As many of you know and I am discovering, felting as a medium encompasses a variety of techniques that enable you make your project as unique as you are. Nuno felting is one such technique, and our nuno workshops always yield pretty fabulous results. So what is nuno, and how does it work?
The word “nuno” is Japanese and means cloth. Nuno felting is a technique in which you lay out wool on a piece of open weave fabric and allow the fibers to migrate through and lock down. The resulting fabric is puckered and can incorporate many embellishments, including tencel roving, angelina, neps, luxury or plant fibers. Nuno felting workshops at NEFS are some of our most popular, because the technique lends itself well to sophisticated wearables and textured landscapes.
Here are some tips to consider when making your own nuno pieces!
* Nuno felting is easiest when using natural fabrics such as cotton or silk. It is trickier to work with synthetic fibers, because fibers tend to slip out of the weave. However, if you forgo synthetic fabric entirely, you lose the opportunity to make some funky house decor.
* Fabrics with more open weaves (such as silk chiffon or gauze or cotton cheesecloth) felt quickest. Denser fabrics like 8 mm habotai will let fewer fibers through and will likely result in more “bubbles” in the texture.
* Rinse out your fabric with warm water before you begin felting so that you rinse away any sizing that was added during the manufacturing process. These chemicals can impact the felting process in negative and unexpected ways.
* Bubble wrap or solar pool covering are much preferable to the bamboo mats used for sturdier felts.
* Unlike other forms of felting, you can randomize the fiber direction for the best effect. Use wisps of wool instead of clumps; clumps tend to felt to themselves instead of the fabric. Christine White, our founder and owner, believes that beginners should learn to nuno by completely covering the fabric with a thin layer of wool. That way you get used to the nuno process.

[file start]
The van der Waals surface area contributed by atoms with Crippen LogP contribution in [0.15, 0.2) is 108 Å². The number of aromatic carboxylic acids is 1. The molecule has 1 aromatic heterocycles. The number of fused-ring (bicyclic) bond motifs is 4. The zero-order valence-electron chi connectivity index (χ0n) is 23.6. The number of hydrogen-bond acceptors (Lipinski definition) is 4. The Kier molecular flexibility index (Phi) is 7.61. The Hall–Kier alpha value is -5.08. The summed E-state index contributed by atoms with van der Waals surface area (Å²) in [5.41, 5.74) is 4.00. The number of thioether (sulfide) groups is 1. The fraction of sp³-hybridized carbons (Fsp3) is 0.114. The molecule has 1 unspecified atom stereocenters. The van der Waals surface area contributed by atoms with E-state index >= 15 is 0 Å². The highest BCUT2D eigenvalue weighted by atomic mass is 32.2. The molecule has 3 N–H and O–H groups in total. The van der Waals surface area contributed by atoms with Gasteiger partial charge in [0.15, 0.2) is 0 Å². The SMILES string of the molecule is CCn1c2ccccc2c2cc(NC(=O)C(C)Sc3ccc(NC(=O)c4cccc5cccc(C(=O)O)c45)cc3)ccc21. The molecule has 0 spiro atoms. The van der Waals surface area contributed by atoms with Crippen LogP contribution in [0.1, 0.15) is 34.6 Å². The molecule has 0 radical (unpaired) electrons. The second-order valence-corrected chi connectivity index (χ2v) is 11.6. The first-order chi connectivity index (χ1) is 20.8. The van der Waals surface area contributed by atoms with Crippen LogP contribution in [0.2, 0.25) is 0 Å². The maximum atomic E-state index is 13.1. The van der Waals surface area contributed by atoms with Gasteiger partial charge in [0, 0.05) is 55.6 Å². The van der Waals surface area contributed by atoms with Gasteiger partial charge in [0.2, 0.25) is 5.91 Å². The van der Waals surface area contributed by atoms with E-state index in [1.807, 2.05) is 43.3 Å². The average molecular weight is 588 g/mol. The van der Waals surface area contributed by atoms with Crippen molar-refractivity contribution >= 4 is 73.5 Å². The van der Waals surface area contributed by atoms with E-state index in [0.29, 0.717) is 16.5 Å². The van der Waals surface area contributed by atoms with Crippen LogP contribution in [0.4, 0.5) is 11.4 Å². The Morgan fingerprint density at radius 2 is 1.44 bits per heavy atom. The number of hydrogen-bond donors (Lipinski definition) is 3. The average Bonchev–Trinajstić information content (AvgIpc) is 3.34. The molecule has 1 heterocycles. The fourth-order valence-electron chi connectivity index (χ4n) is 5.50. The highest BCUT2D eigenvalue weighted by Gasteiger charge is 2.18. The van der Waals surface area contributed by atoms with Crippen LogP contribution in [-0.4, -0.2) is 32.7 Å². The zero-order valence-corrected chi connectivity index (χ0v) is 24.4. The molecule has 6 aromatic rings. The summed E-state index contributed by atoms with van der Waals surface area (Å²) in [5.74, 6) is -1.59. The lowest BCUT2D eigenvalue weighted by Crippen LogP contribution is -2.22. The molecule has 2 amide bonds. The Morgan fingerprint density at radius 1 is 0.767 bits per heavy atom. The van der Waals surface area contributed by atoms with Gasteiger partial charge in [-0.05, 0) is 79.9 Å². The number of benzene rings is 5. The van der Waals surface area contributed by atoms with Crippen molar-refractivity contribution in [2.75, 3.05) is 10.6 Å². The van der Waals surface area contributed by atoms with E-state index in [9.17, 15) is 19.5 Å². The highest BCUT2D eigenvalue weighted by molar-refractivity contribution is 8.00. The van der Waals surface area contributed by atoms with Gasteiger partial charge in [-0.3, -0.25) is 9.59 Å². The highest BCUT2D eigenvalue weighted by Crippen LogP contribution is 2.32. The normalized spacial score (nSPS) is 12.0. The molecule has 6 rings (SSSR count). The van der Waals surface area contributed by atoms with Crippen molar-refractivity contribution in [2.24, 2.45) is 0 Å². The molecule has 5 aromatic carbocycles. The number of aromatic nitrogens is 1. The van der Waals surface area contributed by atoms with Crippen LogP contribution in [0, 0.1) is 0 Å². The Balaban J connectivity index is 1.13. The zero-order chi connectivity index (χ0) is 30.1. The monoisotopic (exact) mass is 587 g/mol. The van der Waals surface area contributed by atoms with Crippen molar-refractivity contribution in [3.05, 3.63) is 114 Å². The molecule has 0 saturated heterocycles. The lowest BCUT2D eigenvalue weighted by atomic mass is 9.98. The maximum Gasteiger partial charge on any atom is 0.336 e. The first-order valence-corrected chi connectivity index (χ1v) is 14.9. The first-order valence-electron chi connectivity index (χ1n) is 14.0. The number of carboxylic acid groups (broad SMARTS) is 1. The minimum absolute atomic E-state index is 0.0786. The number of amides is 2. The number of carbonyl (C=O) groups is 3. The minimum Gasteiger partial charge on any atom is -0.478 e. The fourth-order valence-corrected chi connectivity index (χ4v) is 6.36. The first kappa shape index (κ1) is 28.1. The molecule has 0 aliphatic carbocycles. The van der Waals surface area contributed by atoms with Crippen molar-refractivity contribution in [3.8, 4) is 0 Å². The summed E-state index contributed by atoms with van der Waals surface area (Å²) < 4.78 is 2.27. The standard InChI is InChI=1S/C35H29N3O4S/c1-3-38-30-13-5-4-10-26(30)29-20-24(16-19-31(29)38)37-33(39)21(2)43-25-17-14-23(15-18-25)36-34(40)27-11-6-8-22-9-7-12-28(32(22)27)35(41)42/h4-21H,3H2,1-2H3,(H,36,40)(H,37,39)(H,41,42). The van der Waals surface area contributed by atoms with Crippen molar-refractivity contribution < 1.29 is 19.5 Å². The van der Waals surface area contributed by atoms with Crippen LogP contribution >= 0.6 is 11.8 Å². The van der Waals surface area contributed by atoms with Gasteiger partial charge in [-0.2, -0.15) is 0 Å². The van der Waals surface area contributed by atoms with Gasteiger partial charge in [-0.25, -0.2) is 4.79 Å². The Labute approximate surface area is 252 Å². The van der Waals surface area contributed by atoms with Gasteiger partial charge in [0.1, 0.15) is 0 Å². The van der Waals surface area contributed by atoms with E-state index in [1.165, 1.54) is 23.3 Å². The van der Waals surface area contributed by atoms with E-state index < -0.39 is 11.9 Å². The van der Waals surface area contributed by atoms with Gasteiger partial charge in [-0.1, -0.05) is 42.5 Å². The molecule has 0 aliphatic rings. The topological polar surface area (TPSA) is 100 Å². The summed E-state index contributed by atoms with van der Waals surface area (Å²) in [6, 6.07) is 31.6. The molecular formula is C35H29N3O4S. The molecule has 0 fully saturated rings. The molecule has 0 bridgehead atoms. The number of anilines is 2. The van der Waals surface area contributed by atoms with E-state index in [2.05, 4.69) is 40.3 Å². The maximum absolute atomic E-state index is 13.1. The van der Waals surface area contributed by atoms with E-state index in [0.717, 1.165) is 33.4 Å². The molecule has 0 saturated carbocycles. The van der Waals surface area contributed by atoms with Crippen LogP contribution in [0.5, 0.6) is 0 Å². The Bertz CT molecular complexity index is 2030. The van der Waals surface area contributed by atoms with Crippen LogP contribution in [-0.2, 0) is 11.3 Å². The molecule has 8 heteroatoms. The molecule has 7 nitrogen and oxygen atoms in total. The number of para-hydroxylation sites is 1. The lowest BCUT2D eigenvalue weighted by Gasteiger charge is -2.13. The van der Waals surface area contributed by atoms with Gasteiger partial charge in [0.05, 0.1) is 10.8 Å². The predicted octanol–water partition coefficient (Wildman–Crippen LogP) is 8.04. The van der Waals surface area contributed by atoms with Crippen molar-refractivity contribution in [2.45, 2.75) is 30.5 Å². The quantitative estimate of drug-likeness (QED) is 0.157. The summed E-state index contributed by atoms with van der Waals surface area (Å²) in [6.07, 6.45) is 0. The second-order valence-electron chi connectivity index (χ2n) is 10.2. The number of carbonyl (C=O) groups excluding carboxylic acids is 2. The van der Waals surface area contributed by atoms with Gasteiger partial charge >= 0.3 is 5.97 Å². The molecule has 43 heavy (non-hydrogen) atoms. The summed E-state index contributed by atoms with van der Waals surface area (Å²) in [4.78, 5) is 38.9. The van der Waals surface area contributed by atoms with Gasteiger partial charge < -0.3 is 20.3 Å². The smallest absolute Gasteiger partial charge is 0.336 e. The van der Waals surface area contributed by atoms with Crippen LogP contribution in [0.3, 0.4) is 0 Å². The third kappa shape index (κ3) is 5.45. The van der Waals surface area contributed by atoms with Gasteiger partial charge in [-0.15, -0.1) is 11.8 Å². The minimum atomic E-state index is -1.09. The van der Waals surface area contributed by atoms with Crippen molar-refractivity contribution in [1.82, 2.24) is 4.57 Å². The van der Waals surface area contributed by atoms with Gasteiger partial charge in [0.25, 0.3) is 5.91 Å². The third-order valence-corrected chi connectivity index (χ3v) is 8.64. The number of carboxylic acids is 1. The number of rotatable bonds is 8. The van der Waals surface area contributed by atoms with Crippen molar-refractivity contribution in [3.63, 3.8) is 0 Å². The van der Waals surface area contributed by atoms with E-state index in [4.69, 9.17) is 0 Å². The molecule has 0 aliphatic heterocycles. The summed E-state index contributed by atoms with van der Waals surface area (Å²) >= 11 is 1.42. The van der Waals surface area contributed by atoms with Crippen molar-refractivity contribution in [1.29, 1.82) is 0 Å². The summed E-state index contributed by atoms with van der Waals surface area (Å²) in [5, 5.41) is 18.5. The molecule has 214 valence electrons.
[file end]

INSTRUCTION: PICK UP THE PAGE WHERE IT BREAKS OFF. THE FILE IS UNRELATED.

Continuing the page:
* Finer wools such as merino combed top or a merino/tencel blend work best as opposed to coarser fibers.
* A more “bubbled” final texture results from using less wool. More wool creates a sturdier felt.
* Nuno felters can use a sheer polyester curtain or 1 mil or 2 mil working plastic for a covering, and some prefer to use their hands directly on the wool.
* Hot water is not needed during the nuno process, because you want the wool to have time to migrate through the fabric before it felts. The warmth of your hands on the wool should be enough to keep it warm. Once the wool has completely migrated, however, hot water will help finish the project quickly. Use a ball brause to lightly wet your wool and not disturb your layout.
* Once done nuno felting, iron the wrong side with a cool, dry iron for a professional finish.
* For nuno felt that won’t pill, consider double faced nuno. In this process, wool is placed between two layers of fabric that lock together when the fibers migrate through. If doing double faced nuno, you should cover the fabric relatively evenly so that the fabric doesn’t bubble. If you have large areas without wool, you could use thin prefelt to fill in the space.